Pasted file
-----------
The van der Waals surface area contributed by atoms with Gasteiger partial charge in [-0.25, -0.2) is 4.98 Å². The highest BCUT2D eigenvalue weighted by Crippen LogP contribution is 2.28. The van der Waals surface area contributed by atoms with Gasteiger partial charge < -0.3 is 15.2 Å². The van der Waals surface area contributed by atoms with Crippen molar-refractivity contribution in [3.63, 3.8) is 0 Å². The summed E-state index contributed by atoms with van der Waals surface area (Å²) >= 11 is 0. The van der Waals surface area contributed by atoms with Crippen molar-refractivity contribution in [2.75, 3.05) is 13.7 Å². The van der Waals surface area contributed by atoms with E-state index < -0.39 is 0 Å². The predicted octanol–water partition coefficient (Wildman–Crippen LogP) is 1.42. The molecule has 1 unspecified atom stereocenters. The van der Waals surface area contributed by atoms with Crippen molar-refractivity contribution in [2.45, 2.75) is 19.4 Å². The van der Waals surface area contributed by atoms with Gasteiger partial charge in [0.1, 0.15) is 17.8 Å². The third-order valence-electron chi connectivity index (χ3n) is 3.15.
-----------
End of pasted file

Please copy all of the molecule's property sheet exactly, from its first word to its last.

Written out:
The van der Waals surface area contributed by atoms with Gasteiger partial charge in [-0.25, -0.2) is 4.98 Å². The highest BCUT2D eigenvalue weighted by Crippen LogP contribution is 2.28. The van der Waals surface area contributed by atoms with Gasteiger partial charge < -0.3 is 15.2 Å². The van der Waals surface area contributed by atoms with Crippen molar-refractivity contribution in [3.63, 3.8) is 0 Å². The summed E-state index contributed by atoms with van der Waals surface area (Å²) >= 11 is 0. The van der Waals surface area contributed by atoms with Crippen molar-refractivity contribution in [2.75, 3.05) is 13.7 Å². The van der Waals surface area contributed by atoms with E-state index < -0.39 is 0 Å². The predicted octanol–water partition coefficient (Wildman–Crippen LogP) is 1.42. The molecule has 1 unspecified atom stereocenters. The van der Waals surface area contributed by atoms with Crippen molar-refractivity contribution in [2.45, 2.75) is 19.4 Å². The van der Waals surface area contributed by atoms with Gasteiger partial charge in [0.1, 0.15) is 17.8 Å². The third-order valence-electron chi connectivity index (χ3n) is 3.15.